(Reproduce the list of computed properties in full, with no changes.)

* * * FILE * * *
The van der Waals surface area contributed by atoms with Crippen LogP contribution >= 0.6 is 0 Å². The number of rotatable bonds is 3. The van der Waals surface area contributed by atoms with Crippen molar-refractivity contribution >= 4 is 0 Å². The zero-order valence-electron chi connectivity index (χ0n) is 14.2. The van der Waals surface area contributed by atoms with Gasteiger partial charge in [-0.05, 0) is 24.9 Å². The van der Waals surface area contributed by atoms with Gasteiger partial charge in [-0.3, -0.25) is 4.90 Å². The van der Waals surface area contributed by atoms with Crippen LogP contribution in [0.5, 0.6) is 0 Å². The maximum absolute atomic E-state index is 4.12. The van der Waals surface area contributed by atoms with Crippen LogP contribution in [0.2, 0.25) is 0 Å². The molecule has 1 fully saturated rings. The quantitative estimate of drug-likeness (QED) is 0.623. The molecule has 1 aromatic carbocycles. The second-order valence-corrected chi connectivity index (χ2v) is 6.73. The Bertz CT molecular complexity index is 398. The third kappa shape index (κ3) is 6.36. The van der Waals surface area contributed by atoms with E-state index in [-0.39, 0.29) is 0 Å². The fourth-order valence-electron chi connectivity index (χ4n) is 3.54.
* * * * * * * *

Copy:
The van der Waals surface area contributed by atoms with Crippen LogP contribution >= 0.6 is 0 Å². The number of rotatable bonds is 3. The van der Waals surface area contributed by atoms with Crippen molar-refractivity contribution >= 4 is 0 Å². The zero-order valence-electron chi connectivity index (χ0n) is 14.2. The van der Waals surface area contributed by atoms with Gasteiger partial charge in [-0.05, 0) is 24.9 Å². The van der Waals surface area contributed by atoms with Gasteiger partial charge in [-0.3, -0.25) is 4.90 Å². The van der Waals surface area contributed by atoms with Crippen LogP contribution in [0.5, 0.6) is 0 Å². The maximum absolute atomic E-state index is 4.12. The van der Waals surface area contributed by atoms with Crippen LogP contribution in [0.2, 0.25) is 0 Å². The molecule has 1 fully saturated rings. The quantitative estimate of drug-likeness (QED) is 0.623. The molecule has 1 aromatic carbocycles. The second-order valence-corrected chi connectivity index (χ2v) is 6.73. The Bertz CT molecular complexity index is 398. The third kappa shape index (κ3) is 6.36. The van der Waals surface area contributed by atoms with E-state index in [-0.39, 0.29) is 0 Å². The fourth-order valence-electron chi connectivity index (χ4n) is 3.54.